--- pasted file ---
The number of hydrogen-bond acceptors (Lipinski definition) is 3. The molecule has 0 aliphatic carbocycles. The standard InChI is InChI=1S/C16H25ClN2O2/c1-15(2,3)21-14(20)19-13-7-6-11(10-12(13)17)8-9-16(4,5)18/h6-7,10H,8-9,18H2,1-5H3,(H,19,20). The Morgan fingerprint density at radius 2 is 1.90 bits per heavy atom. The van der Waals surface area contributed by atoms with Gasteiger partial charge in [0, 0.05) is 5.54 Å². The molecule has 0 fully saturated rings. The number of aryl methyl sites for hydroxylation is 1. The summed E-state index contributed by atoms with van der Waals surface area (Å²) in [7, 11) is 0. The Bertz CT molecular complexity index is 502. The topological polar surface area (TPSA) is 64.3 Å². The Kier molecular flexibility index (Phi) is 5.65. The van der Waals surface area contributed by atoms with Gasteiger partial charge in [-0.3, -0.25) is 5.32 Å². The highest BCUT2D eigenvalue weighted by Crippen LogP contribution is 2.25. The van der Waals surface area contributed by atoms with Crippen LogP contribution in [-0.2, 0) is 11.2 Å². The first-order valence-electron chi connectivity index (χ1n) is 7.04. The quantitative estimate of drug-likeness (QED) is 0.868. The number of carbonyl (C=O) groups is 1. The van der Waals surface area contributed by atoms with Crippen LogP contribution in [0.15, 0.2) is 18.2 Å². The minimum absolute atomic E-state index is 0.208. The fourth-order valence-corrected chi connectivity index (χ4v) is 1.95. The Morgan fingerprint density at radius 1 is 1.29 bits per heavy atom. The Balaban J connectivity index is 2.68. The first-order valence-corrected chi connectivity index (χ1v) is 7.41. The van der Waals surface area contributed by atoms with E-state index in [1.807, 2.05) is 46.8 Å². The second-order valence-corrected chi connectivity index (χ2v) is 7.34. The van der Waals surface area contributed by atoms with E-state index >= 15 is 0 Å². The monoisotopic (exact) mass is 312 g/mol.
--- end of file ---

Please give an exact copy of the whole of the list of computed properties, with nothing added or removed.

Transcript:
The number of hydrogen-bond acceptors (Lipinski definition) is 3. The molecule has 0 aliphatic carbocycles. The standard InChI is InChI=1S/C16H25ClN2O2/c1-15(2,3)21-14(20)19-13-7-6-11(10-12(13)17)8-9-16(4,5)18/h6-7,10H,8-9,18H2,1-5H3,(H,19,20). The Morgan fingerprint density at radius 2 is 1.90 bits per heavy atom. The van der Waals surface area contributed by atoms with Gasteiger partial charge in [0, 0.05) is 5.54 Å². The molecule has 0 fully saturated rings. The number of aryl methyl sites for hydroxylation is 1. The summed E-state index contributed by atoms with van der Waals surface area (Å²) in [7, 11) is 0. The Bertz CT molecular complexity index is 502. The topological polar surface area (TPSA) is 64.3 Å². The Kier molecular flexibility index (Phi) is 5.65. The van der Waals surface area contributed by atoms with Gasteiger partial charge in [-0.3, -0.25) is 5.32 Å². The highest BCUT2D eigenvalue weighted by Crippen LogP contribution is 2.25. The van der Waals surface area contributed by atoms with Crippen LogP contribution in [-0.2, 0) is 11.2 Å². The first-order valence-electron chi connectivity index (χ1n) is 7.04. The quantitative estimate of drug-likeness (QED) is 0.868. The number of carbonyl (C=O) groups is 1. The van der Waals surface area contributed by atoms with Crippen LogP contribution in [0.15, 0.2) is 18.2 Å². The minimum absolute atomic E-state index is 0.208. The fourth-order valence-corrected chi connectivity index (χ4v) is 1.95. The Morgan fingerprint density at radius 1 is 1.29 bits per heavy atom. The Balaban J connectivity index is 2.68. The first-order valence-corrected chi connectivity index (χ1v) is 7.41. The van der Waals surface area contributed by atoms with E-state index in [1.807, 2.05) is 46.8 Å². The second-order valence-corrected chi connectivity index (χ2v) is 7.34. The van der Waals surface area contributed by atoms with E-state index >= 15 is 0 Å². The monoisotopic (exact) mass is 312 g/mol.